2GB/4BC Nights

09 May 2016


MONDAY, 9 MAY 2016

SUBJECT/S: Superannuation Budget Measures; Schools Funding; Revenue and Savings Measures

STEVE PRICE: Fifteen minutes past eight o'clock. It is going to be a long campaign. We will talk in detail about it. I teed off on the superannuation changes last Thursday. I think we were ahead of the pack on that story. There are some real problems for the Government with those changes with their base. Jim Chalmers is the Shadow Minister for Financial Services and Superannuation. He's been good enough to join us. Thanks for your time.


PRICE: Good thanks. You were a former chief of staff to a Treasurer. Has Scott Morrison made a stretch too far in these super changes and will the Labor Party rule out the retrospective aspects of those changes?

CHALMERS: Well it looks like he has made a bit of a mess of it and I think you're right to claim that you guys were on to it pretty early.

ANDREW BOLT: Flattery will get you everywhere Jim.

CHALMERS: Well you were right. You were out there on Budget night saying that people would be pretty dark about the retrospective nature of some of those changes and you've been proven right. That's certainly the feedback that I get out in the community and certainly from all the stakeholders, that while a lot of people support cracking down and targeting some of those tax concessions at the top end, they do worry about the retrospective nature of some of the changes. We've said that we're looking very closely at what's been proposed. It was a pretty significant set of measures announced on Budget night, so we're in no rush to come to a final view. But we have said that the thing that troubles us most is that retrospectivity. So we're talking to people and consulting with people and then we'll come to a final view.

BOLT: But Jim, they had former New South Wales Labor Treasurer, Michael Costa, on a TV show tonight and he said he'll endorse everything you just said, obviously, but he went on and said 'on the other hand there's an element of retrospectivity in your policy too' in that people would have made their arrangements and their judgement of what to spend, to defer and to put into super, and now they too will be taxed above, what's your figure, $75,000, when they might have expected it to be tax-free? So there's an element of retrospectivity there too. What's the difference?

CHALMERS: I've heard that argument, Andrew, and Michael is entitled to his view of course. But what our policy does is it taxes future earnings -- earnings from next year over $75,000 a year -- which means you've got to have a pretty big balance. But it's about future earnings. What the Turnbull-Morrison policy does is it forces people to take money out of their super that they've already put in there and it also backdates one of the other measures to 2007. So it's the very definition of retrospectivity when you're backdating measures back nine years and forcing people to take money out that they've put in. So I think there's a world of difference. I've heard that argument before, I don't dismiss any of those arguments lightly but I don't agree with it.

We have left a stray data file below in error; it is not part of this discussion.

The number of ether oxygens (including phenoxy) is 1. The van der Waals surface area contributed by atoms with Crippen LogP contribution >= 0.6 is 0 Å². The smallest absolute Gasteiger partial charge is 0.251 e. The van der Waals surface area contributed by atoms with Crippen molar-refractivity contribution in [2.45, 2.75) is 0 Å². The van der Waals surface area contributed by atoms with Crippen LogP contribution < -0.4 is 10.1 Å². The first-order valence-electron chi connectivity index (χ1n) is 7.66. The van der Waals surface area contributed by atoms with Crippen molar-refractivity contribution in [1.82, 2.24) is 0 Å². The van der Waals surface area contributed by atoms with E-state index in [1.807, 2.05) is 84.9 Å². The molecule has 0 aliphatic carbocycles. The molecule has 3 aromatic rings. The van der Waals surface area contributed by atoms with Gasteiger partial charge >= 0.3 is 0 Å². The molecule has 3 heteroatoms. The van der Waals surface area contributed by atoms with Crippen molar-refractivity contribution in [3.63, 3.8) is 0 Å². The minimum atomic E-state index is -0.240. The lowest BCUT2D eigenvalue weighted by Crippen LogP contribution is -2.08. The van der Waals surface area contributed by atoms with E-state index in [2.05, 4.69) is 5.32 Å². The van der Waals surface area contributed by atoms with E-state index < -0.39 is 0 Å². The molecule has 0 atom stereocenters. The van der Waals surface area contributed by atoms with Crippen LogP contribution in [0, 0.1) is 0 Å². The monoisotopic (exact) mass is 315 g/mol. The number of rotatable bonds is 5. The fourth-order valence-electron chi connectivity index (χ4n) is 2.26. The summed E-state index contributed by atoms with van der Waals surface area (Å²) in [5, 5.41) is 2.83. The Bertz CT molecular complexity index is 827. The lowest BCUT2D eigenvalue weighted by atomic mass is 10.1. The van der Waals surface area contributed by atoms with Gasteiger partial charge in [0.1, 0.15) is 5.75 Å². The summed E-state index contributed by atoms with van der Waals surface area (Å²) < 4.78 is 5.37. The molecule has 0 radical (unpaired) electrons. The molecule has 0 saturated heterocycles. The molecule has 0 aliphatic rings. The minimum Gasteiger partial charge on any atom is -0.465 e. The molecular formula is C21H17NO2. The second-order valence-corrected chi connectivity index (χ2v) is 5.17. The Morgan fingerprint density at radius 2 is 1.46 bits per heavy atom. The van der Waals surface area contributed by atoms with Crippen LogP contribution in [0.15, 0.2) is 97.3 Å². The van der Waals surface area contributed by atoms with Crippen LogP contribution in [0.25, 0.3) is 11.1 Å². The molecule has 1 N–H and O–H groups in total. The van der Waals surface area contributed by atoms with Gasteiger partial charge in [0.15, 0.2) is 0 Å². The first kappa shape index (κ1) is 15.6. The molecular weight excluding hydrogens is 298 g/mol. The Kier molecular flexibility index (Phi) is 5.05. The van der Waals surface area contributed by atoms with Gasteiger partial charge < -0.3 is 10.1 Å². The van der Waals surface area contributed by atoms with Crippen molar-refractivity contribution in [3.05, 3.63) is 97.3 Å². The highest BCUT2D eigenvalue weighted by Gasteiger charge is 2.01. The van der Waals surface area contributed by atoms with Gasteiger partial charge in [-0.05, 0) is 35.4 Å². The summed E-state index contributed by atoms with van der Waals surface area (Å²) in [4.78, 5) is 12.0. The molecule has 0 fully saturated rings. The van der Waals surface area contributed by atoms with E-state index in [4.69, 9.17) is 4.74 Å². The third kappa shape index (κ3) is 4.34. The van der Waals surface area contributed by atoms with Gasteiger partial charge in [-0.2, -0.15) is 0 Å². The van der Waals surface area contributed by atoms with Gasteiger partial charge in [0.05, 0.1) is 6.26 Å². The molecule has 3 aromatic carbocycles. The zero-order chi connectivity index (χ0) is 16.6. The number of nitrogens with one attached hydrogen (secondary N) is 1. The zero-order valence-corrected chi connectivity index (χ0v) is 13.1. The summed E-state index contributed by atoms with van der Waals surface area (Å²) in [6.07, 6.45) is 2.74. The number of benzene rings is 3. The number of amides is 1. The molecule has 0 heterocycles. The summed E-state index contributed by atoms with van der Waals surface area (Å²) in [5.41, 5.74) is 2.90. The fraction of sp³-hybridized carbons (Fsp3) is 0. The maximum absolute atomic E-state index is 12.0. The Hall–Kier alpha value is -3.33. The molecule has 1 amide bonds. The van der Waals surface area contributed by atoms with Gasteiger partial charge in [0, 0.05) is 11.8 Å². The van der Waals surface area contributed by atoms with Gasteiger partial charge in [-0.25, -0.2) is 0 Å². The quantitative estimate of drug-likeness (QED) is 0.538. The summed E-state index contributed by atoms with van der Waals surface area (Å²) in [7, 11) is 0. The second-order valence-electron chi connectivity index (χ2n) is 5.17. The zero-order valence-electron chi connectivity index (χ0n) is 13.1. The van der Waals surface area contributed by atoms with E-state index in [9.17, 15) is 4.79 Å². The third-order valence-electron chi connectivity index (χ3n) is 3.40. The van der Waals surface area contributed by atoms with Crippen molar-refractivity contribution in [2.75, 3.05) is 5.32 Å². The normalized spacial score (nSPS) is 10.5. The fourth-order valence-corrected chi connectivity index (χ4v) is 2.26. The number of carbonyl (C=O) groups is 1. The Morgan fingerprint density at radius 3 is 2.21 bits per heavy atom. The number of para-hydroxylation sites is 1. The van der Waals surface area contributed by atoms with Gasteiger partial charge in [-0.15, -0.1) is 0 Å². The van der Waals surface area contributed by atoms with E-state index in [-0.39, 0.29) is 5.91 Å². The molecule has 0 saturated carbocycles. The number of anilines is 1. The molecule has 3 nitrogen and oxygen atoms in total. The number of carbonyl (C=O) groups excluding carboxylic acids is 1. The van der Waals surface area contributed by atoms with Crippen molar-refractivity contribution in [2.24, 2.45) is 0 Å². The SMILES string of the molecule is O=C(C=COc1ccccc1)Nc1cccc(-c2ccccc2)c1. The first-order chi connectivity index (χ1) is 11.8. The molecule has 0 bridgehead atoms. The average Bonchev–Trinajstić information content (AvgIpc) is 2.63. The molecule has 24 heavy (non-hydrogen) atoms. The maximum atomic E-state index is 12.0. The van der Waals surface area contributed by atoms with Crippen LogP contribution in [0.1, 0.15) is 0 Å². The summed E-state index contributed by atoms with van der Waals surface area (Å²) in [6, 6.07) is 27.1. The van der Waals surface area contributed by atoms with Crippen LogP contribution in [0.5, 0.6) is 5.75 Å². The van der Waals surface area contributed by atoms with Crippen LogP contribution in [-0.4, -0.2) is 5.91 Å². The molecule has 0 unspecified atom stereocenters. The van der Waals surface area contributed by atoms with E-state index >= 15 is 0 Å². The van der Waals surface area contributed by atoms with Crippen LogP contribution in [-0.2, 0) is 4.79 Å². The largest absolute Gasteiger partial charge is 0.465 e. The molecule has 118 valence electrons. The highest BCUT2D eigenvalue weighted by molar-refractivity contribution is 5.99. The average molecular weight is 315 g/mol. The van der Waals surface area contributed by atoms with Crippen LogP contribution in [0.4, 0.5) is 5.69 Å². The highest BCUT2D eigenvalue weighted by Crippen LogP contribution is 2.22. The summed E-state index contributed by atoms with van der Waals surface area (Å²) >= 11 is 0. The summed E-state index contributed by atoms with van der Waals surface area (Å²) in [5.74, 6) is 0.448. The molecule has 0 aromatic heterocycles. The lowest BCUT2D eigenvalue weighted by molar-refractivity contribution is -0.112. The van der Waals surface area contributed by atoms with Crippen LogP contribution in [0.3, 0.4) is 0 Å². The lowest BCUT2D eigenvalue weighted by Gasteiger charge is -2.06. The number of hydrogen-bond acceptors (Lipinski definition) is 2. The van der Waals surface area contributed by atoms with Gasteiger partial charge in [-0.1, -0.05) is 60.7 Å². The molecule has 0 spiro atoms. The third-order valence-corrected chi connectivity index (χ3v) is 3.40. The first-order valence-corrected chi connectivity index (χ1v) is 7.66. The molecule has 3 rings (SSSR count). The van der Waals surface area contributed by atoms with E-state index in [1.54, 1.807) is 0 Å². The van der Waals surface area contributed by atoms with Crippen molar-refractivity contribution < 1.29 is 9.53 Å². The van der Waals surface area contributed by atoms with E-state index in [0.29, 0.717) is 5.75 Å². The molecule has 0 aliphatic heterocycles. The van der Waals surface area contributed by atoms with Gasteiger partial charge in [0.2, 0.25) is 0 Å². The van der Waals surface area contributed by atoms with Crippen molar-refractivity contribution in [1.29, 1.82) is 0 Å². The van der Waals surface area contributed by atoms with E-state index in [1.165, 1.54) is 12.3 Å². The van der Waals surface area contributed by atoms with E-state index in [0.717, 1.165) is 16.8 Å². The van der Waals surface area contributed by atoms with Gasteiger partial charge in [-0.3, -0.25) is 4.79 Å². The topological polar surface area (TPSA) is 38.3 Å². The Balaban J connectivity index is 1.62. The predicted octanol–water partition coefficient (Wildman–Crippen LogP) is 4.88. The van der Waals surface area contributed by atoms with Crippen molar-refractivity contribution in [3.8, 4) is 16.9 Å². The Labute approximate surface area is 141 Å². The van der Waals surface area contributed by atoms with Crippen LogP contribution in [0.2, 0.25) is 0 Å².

PRICE: We've had people, Jim, that have made financial decisions in the past month that are going to be caught by the changes Scott Morrison has announced. I mean you've got transition-to-retirement pensions which currently, if people draw down the minimum four per cent they need to draw down a year then any earnings of that fund are tax-free. Suddenly, Scott Morrison comes out and says that we're going to completely change that, you'll pay fifteen cents in the dollar on every dollar earned. I've even seen that Jim, mis-reported by papers like The Australian and The Fin Review of all people -- they don't understand it. Does Scott Morrison, do you think, actually understand superannuation?

BOLT: What a leading question, Steve!

PRICE: It's a very genuine question, Andrew, because--

BOLT: Jim, is Malcolm Turnbull a terrific Prime Minister, really?

PRICE: Hang on, I firmly don't believe Scott Morrison understands super.

CHALMERS: I think what's happened here is he's been given a menu of options that he hasn't really taken the time to get across and he's said yes to all of them. The best evidence of that is the two days after the Budget was handed down he was asked over and over again, including by us, about the retrospectivity and denied that it was there at all. I mean, you and I and everybody knows that there are retrospective elements to this policy. It's a bit embarrassing that the Treasurer didn't understand that when he announced it.

BOLT: Alright now, free kick over. You know, I have to be honest, what alerted me to this being a real problem, apart from Steve, was that the Liberals were proposing a raid on super, on rich fat cats, on rich people, all the sort of things Labor is campaigning against and you said 'no'. And I thought, gosh, if Labor won't accept this part of loot that they could have, there must have been something dodgy about it. That gets me to the question. Don't you need to enhance credibility with sceptics like -- well, maybe I'm beyond reach, I don't know -- but you've got to put some savings, real savings cuts, not tax hikes, savings cuts on the table to prove that the old days of tax-and-spend that was Rudd and Gillard, this is a new Labor Party?

CHALMERS: I certainly agree with you, Andrew, that we need to come up with not just revenue measures but savings measures. And you would have seen, as others would have seen, in Bill Shorten's very good Budget Reply that we had a spending cut there --

BOLT: That was of --

CHALMERS: Some of the rorting at the top of the vocational education system.

BOLT: That was one and in part, it was an easy go because it fits in with you not liking private schools or private colleges, wanting state things. That's fine. I'll accept that one. But I'm talking about middle class welfare.

CHALMERS: I won't let you verbal my view on private provision. I think everywhere there will be a mix of those things. I'm certainly someone who believes in a mix. But anyone who's looked at those knows that there's an issue with some of the private providers and if we can trim what happens there in terms of Government funding, that's a good thing. But there's a whole range of other savings, Andrew, that don't get well-publicised. Things like, we're not into the new baby bonus that the National Party imposed on Malcolm Turnbull. We said we'd cut that. We're not into Direct Action on climate change. There's a whole range of savings.